Monoclonal antibody (mAb) 1D2 against human h2-calponin was developed as described previously for the production of anti-mouse h2-calponin mAbs (13). Briefly, human h2-calponin cDNA was cloned using reverse transcription-coupled polymerase chain reaction as described previously (36) and expressed in E. coli for protein preparation (37). Purified human h2-calponin was used to immunize 8-week-old female Balb/c mice in a short-term immunization protocol (38). Spleen cells were harvested from the immunized mouse for fusion with SP2/0- Ag14 mouse myeloma cells. Hybridoma colonies were screened by indirect enzyme-linked immunosorbant assay (ELISA) and subcloned three times to establish stable cell line. The mAbs were produced in the forms of hybridoma cultural supernatant and mouse ascites fluids. ELISA Immunoglobulin isotyping (Invitrogen) determined its subclass as IgG2b κ. Its specificity was determined by Western blotting on purified h1- and h2-calponins (37).
Mouse anti-h1-calponin mAb CP1 was prepared and characterized previously (39). Mouse anti-tropomyosin isoform mAbs, CG1 against hTM1, CGβ6 against hTM2 and hTM3, LC24 against hTM4 and CG3 against hTM5, were described previously (40-43). A rabbit anti-human involucrin antibody was produced as previously described (44, 45).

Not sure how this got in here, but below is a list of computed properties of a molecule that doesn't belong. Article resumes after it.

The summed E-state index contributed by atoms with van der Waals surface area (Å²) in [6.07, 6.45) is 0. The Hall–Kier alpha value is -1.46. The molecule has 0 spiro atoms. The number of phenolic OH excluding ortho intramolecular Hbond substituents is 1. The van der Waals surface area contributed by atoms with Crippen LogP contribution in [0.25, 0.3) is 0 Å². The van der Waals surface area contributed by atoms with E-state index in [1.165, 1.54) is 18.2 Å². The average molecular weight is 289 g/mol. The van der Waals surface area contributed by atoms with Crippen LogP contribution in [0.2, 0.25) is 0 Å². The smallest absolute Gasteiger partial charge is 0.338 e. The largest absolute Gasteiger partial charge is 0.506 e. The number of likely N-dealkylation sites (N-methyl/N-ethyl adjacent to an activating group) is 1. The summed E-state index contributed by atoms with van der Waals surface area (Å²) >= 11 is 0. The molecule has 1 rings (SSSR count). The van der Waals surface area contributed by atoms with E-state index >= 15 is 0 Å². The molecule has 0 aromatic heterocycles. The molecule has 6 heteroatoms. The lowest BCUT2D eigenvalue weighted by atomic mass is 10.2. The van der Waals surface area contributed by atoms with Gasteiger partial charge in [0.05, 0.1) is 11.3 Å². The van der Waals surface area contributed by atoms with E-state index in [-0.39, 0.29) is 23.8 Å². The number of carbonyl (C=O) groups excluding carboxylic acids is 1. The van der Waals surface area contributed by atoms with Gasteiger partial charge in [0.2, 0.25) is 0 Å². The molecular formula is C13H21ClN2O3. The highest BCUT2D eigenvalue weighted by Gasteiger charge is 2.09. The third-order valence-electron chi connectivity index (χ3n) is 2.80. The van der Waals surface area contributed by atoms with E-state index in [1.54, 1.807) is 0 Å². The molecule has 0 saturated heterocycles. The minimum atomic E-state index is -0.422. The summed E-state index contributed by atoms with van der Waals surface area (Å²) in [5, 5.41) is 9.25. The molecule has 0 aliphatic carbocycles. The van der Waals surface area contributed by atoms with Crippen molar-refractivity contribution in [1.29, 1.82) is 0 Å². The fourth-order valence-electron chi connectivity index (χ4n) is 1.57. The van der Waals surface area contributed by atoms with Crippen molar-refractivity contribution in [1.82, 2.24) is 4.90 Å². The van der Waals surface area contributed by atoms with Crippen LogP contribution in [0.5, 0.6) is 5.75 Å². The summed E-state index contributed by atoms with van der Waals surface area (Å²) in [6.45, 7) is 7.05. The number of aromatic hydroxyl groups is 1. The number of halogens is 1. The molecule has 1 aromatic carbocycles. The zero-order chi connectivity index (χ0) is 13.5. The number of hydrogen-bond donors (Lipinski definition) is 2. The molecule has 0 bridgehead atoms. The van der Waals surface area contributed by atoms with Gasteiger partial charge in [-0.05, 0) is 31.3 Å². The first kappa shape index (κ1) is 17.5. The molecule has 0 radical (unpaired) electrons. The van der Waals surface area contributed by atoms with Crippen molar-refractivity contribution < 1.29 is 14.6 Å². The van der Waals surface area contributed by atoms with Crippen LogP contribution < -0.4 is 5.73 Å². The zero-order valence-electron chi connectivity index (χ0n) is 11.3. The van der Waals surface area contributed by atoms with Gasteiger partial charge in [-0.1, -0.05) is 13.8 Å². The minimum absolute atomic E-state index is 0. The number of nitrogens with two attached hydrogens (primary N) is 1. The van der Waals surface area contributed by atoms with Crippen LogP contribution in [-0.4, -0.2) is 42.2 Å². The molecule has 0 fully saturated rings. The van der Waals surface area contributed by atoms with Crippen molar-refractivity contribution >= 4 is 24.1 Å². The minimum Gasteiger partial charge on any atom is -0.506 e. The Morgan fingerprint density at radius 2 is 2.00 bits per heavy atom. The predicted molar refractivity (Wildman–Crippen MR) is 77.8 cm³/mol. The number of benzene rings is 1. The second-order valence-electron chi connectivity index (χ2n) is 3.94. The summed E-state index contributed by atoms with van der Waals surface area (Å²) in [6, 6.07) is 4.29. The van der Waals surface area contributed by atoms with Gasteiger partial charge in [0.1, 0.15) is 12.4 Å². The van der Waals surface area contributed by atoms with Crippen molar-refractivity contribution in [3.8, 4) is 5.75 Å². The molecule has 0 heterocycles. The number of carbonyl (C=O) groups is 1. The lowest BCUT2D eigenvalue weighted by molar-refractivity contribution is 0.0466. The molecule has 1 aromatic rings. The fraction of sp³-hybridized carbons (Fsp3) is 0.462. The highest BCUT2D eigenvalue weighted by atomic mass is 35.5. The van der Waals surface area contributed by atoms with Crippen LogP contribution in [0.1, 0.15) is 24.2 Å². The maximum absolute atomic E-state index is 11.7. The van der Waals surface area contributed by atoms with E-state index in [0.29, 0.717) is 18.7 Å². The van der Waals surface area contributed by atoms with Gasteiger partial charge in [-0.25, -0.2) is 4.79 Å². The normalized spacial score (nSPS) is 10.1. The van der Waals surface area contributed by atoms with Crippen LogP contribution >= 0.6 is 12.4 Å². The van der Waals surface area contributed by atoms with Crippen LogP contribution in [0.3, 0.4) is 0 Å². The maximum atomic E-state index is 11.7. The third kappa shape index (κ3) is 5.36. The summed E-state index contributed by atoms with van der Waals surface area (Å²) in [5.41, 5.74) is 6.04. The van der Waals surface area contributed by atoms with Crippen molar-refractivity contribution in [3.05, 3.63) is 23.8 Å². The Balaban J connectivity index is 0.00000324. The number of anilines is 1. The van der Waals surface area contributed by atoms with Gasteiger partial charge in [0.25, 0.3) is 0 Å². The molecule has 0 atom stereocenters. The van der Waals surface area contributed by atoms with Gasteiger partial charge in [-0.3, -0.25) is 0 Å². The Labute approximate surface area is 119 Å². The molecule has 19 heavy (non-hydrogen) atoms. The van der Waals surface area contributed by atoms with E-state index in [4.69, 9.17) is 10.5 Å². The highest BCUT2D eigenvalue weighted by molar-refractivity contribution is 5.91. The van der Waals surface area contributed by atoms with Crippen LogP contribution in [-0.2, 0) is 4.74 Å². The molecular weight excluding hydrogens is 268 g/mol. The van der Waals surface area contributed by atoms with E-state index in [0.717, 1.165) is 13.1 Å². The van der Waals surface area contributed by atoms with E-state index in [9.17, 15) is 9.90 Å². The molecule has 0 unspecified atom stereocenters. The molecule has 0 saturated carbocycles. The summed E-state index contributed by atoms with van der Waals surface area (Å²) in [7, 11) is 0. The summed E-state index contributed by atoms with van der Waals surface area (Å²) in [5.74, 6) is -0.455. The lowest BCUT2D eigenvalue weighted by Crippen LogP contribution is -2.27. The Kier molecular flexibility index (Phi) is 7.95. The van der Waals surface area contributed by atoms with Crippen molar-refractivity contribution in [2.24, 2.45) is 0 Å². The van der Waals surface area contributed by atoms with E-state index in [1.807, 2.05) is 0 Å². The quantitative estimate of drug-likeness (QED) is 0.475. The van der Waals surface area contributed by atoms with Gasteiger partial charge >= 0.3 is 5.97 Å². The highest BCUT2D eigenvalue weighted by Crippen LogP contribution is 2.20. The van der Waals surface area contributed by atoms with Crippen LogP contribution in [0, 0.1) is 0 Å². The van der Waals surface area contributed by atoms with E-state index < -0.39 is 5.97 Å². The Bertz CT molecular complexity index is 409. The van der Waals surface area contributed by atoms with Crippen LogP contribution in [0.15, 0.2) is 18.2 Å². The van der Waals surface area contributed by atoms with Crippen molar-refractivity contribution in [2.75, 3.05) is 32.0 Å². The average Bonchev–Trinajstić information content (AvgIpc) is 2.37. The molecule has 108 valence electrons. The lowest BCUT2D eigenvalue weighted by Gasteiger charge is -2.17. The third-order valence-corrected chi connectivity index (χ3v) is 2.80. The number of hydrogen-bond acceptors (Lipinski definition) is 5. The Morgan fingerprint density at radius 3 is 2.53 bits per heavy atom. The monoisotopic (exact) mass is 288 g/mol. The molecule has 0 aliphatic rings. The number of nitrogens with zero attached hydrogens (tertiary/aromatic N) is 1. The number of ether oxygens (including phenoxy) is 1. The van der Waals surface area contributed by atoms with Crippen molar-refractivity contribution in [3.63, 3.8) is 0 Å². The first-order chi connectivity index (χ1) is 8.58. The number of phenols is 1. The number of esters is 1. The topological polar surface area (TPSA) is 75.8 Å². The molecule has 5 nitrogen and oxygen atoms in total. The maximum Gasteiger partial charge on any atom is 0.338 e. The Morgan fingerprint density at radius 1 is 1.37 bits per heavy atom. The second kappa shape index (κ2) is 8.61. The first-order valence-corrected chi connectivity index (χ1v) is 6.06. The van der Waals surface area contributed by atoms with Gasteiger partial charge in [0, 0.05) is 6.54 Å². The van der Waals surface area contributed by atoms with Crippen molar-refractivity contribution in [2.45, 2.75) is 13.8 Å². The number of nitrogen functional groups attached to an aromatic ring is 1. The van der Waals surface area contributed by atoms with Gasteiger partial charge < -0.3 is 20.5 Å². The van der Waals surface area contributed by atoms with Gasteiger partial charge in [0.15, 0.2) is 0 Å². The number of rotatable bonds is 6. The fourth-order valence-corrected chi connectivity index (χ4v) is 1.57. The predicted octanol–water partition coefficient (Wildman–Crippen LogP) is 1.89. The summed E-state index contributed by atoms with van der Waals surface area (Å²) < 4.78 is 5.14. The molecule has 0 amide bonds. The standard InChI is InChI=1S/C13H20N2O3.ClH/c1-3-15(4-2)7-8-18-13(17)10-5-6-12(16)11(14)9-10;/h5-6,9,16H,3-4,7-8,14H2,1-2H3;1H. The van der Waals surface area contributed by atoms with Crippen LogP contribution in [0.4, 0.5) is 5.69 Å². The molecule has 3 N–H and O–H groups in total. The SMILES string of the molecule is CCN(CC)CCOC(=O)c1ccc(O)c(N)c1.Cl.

Western blotting—SDS-polyacrylamide gel electrophoresis (PAGE) and Western blotting were carried out as described previously (38) to examine the expression of calponin in mouse skin tissues and human keratinocyte and fibroblast cultures. The samples were homogenized in SDS gel electrophoresis sample buffer containing 2% SDS and analyzed on 12% gel with an acrylamide:bisacrylamide ratio of 29:1 in the Laemmli buffer system. After electrophoresis, the gels were fixed and stained with Coomassie blue R250 to confirm sample integrity and protein contents. Protein bands in unfixed duplicate gels were transferred to nitrocellulose membrane for Western blotting with the anti-calponin, anti-tropomyosin or anti-involucrin antibodies. The specific protein bands recognized by the first antibodies were revealed by using alkaline phosphatase-labeled anti-rabbit IgG or anti-mouse IgG second antibody (Sigma) and 5-bromo-4-chloro-3-indolyl phosphate and nitroblue tetrazolium chromogenic substrate reaction. Purified h2- and h1-calponins (37) was used as control.
Immunohistochemistry—To examine the in vivo expression of h2-calponin in epidermal keratinocytes, paraffin sections of epidermal scar (anonymously provided by the Skin Disease Research Center at Case Western Reserve University School of Medicine) were stained with anti-h2 calponin mAb 1D2 that has no cross-reaction to h1-calponin, followed by horseradish peroxidase-labeled anti-mouse IgG second antibody (Sigma) and H2O2-daminobenzidin substrate reaction using standard immunohistochemical method (46). To avoid background staining of tissue sections by immunosera and mouse ascites fluid (data not shown), 1D2 hybridoma culture supernatant was used. The morphology of tissue sections was outlined by counterstaining of the slides with 0.6 % hematoxylin for 20 sec.